Use this URL to cite or link to this record in EThOS: https://ethos.bl.uk/OrderDetails.do?uin=uk.bl.ethos.370722
Title: Electrophysiological studies of the visual system of people with classical migraine
Author: Winter, A. L.
ISNI:       0000 0001 3570 9122
Awarding Body: University of Surrey
Current Institution: University of Surrey
Date of Award: 1985
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Abstract:
The neurophysiological response of the visual system, from the pre-synaptic function of the retina to occipital cortex, of 45 "classic" migraine and 27 normal control subjects, with age range 15-55 years was studied using different forms of visual stimuli. The aims were to determine the nature and identify the site of differences between migraine and control subjects and to find out whether the differences were due to a constitutional predisposition to migraine or a were consequence of migraine attacks. Preliminary experiments on eight subjects determined the operational techniques, electrode montage, reference sites and frequency range of flicker stimulation. Recordings included the electro-oculogram during dark and light adaptation, the electro-retinogram and visual evoked potential to single and repetitive stroboscopic flash at rates from 4 to 80 per second and the visual evoked potential to pattern reversal (checkerboard) presented as full and half field stimulation. Cross-group comparisons were made according to age, sex, length of history and frequency of attacks. Recordings of retinal function were similar in the control and migraine groups. However, the visual evoked potentials to single flash, repetitive flash and checkerboard stimulation showed statistically significant differences between the groups indicating that cerebral visual function is different in people suffering from migraine especially if they are female. The differences between the groups are discussed in relation to the concept of subsystems of the visual system. It is concluded that any dysfunction occurs late, probably in the cortex, in the medium frequency subsystem to flicker whilst the delays in the pattern reversal subsystem reflect physiological dysfunction rather than structural anomaly. Furthermore, it is concluded that the differences are associated with a constitutional predisposition to migraine and not to trauma from cerebral ischaemia suffered during migraine attacks.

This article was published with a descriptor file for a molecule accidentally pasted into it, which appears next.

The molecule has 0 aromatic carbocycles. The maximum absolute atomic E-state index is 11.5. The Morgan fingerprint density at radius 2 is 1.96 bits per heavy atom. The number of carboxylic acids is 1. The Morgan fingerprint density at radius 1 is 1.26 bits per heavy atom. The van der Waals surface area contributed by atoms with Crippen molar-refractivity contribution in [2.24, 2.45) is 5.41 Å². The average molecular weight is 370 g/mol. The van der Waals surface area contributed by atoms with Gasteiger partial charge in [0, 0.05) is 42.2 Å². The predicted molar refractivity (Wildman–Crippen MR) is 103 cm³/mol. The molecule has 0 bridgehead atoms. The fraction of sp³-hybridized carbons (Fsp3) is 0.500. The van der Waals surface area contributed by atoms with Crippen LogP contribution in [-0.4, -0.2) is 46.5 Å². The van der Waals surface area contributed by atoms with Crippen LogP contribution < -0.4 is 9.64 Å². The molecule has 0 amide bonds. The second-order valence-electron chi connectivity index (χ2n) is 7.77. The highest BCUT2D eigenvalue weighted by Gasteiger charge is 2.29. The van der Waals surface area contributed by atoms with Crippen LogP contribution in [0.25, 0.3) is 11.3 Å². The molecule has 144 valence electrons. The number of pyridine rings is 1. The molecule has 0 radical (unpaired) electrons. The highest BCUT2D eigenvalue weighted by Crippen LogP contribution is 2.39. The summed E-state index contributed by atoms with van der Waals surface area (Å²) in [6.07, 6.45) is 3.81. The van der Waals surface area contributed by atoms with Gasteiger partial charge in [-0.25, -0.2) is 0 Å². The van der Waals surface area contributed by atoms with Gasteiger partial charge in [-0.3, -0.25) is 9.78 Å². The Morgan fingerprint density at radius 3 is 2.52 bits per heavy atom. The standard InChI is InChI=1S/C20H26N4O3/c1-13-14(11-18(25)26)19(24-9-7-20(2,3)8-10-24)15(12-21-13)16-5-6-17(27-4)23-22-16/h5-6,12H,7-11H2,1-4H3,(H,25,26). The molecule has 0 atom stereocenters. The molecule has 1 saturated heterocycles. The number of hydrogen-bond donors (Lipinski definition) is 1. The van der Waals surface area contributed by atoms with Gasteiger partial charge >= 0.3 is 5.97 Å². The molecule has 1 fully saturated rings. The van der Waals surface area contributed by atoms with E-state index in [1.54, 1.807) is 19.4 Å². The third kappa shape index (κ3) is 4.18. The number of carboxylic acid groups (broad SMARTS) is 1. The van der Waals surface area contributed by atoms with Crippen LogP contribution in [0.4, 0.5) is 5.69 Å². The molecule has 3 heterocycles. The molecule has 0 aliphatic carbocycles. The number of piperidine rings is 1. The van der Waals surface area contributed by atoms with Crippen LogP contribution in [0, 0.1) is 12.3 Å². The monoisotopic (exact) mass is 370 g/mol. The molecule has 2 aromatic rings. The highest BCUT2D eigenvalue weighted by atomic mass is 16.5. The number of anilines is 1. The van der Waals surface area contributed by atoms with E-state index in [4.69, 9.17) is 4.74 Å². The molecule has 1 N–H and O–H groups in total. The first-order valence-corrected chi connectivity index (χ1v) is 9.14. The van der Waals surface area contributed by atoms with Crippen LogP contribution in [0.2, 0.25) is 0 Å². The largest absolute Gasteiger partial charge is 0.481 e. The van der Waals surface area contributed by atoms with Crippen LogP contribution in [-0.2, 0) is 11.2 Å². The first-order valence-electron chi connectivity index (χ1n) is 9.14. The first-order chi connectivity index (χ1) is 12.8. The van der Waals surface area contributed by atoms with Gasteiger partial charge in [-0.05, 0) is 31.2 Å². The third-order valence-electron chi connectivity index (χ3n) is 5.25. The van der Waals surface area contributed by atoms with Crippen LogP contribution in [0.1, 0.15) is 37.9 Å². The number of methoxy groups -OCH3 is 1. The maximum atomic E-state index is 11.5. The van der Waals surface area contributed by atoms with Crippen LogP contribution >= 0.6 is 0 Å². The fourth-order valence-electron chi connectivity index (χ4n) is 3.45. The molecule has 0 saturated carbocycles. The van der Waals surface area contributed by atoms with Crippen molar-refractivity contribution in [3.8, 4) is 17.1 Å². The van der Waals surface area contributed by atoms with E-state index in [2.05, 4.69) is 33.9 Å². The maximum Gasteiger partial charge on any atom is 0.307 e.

Supervisor: Not available Sponsor: Not available
Qualification Name: Thesis (Ph.D.) Qualification Level: Doctoral
EThOS ID: uk.bl.ethos.370722  DOI: Not available
Keywords: Physiology
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